July 16, 2024

Ex-Malta president: Disciplinary reform illegal in Britain

Ex-Malta president: Disciplinary reform illegal in Britain

The former head of the independent Order of Malta in Great Britain, Richard Fitzalan-Howard, has voiced outspoken criticism of Pope Francis’ reform of the order. The papal decree transferring control of the Maltese Society in Britain from the trustees to the Grand Priory of England was a “clear violation of British Charities Act” because it violated the articles of association without the consent of a majority of the trust’s trustees. Change the members of the council body. Fitzalan-Howard wrote in a letter published by the Catholic Herald on Friday.

“Neither canon law nor Maltese law has legal force in this country,” he continues. According to the statutes, funds donated by the British Maltese Organization have been allocated to him. “Any attempt to divert these funds, such as taxation, to any other purpose is illegal and will attract the attention of the Charity Commission.” The Charity Commission is a UK body that oversees the statutory work of charities. The trustees have a duty to manage the funds in accordance with applicable regulations.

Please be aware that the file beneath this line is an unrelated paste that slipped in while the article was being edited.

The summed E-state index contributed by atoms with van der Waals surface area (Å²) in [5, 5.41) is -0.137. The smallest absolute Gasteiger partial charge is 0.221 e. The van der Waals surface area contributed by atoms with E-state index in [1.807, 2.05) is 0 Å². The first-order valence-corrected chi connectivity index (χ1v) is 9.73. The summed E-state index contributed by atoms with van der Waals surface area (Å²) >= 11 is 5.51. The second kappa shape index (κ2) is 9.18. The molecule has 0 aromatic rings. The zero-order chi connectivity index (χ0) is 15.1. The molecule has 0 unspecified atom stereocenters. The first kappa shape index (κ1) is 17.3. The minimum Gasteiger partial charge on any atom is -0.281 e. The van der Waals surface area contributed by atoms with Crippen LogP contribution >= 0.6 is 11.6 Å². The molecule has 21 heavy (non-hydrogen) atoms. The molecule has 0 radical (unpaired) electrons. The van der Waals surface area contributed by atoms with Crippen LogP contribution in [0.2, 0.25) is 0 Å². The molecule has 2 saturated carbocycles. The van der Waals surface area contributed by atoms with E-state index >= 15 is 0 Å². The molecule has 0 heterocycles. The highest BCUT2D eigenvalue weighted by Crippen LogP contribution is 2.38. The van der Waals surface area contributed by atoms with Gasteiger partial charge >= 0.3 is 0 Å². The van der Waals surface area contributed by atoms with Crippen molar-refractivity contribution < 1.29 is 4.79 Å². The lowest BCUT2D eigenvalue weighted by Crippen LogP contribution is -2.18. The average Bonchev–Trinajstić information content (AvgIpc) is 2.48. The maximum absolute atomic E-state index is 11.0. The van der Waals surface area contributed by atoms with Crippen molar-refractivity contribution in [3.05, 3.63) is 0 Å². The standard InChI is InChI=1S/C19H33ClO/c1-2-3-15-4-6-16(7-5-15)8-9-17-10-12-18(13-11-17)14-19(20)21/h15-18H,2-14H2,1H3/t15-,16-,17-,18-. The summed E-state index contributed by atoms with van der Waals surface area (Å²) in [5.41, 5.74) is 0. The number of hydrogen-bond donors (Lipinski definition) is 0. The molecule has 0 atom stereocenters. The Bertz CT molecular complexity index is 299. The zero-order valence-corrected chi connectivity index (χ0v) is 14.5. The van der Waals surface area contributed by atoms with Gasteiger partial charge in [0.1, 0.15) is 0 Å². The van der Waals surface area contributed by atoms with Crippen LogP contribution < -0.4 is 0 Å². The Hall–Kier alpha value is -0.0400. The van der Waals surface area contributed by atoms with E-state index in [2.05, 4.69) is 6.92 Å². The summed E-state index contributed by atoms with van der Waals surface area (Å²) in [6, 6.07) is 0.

Criticism of overall reform

Fitzalan-Howard criticized the reform as a whole: “The real tragedy for this order is the work of Vatican canonists, who ignore the ‘sui generis’ nature of the order as a religious code (rather than a clerical order) and proselytize it as a religious institutional constitution.” For example, the role of lay people and women in the order has been reduced. However, both groups represent the greatest potential for growth in the line. Vatican canons believe that British Maltese funds “should be the property of the Order in Rome and ultimately the property of the Vatican”.

See also  Communication from the Ministry of Foreign Affairs and European Affairs regarding temporary restrictions on immigration

In September, the Pope intervened deeply in the structure of the Order of Malta with a decree. The governing body was dismissed and a new constitution and legal code came into effect. Malta’s sovereign mandate has long been in deep crisis. The struggle to reform the 900-year-old society has, among other things, led to several changes in leadership. (cph)